To paraphrase Harry Nilsson, I can’t live, if living is without music. Never mind the doomsday prattle about music perishing in the wake of pruned attention spans and reduced physical sales – us music obsessives are no less prevalent now than we’ve been at any time since the advent of popular culture.
It’s natural to want to maximise the amount of time you spend engulfed in your passions. Given the structure of our economic system, this means finding a way to extract profit from your obsessions. Do what you love and you’ll never work a day in your life, right? It’s a nice sentiment, but forging a career in the music industry still requires a lot of hard work and fortitude.
Music Feeds has teamed up with JMC Academy to highlight a number of ways in which you can turn your music obsession into a genuinely fulfilling career. Of course, the foremost avenue is to become a famous musician, but there are plenty of other options too.
Audio engineering and sound production
JMC is perhaps most widely recognised for its courses in audio engineering and sound production. It has never been easier to record, mix and master an album from your bedroom, and the DIY approach has no shortage of proponents. Simply fang out a few demos on GarageBand, upload them to Soundcloud, and you’ll soon become a star. Surely.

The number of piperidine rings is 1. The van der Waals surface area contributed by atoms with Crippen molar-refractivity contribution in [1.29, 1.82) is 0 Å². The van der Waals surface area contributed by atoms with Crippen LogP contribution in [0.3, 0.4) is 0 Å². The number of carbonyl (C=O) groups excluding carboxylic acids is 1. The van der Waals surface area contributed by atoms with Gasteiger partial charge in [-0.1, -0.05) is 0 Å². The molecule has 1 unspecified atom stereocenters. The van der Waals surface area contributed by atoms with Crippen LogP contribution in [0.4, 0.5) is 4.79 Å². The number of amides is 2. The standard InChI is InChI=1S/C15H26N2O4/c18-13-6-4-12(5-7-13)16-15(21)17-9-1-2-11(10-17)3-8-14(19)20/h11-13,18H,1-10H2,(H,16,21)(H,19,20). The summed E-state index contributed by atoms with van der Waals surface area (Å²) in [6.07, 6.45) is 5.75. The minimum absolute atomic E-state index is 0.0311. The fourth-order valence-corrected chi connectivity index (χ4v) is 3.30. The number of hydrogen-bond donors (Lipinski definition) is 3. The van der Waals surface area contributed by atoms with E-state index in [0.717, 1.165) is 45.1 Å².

But there are some drawbacks to the fiercely independent, DIY method. As Melbourne producer, mixer and mastering engineer Simon Moro (aka Ninety Nine 100) told Mixdown magazine, “There are a lot of great songs that are getting underwhelming results because the mix is failing. It breaks my heart when an artist stops creating music because their songs haven’t done well, but they never pulled together a team of experts to help them. Things get exciting when you’ve got the best team across each part.”
This doesn’t mean recording in a home studio is a bad idea, but there’s no need to resist expert knowledge. Melbourne producer and engineer, Tobias Priddle, has recorded the likes of Chitra, Kesmar, Tim Ayre, and IV League in the self-built studio in his share house garage. Crucially, however, he isn’t just flying by the seat of his pants. He entered the endeavour after spending years building his knowledge of studio design and engineering practices.
JMC’s audio engineering and sound production courses offer a hands-on examination of sound and music production, bringing you into contact with studio and live sound equipment and event audio production.
In order to make a career out of it, music must merge with business. The very mention of business is anathema to a lot of musicians, which is why managers have traditionally taken care of this burden and left musicians to focus on writing, performing and looking dandy.
JMC’s Entertainment Business Management course covers the many facets that modern-day managers are required to stay on top of, from digital marketing and social media strategy to event planning, production, publishing and distribution. Strictly speaking, these aren’t all managerial responsibilities, but they’re essential elements of an artist’s business.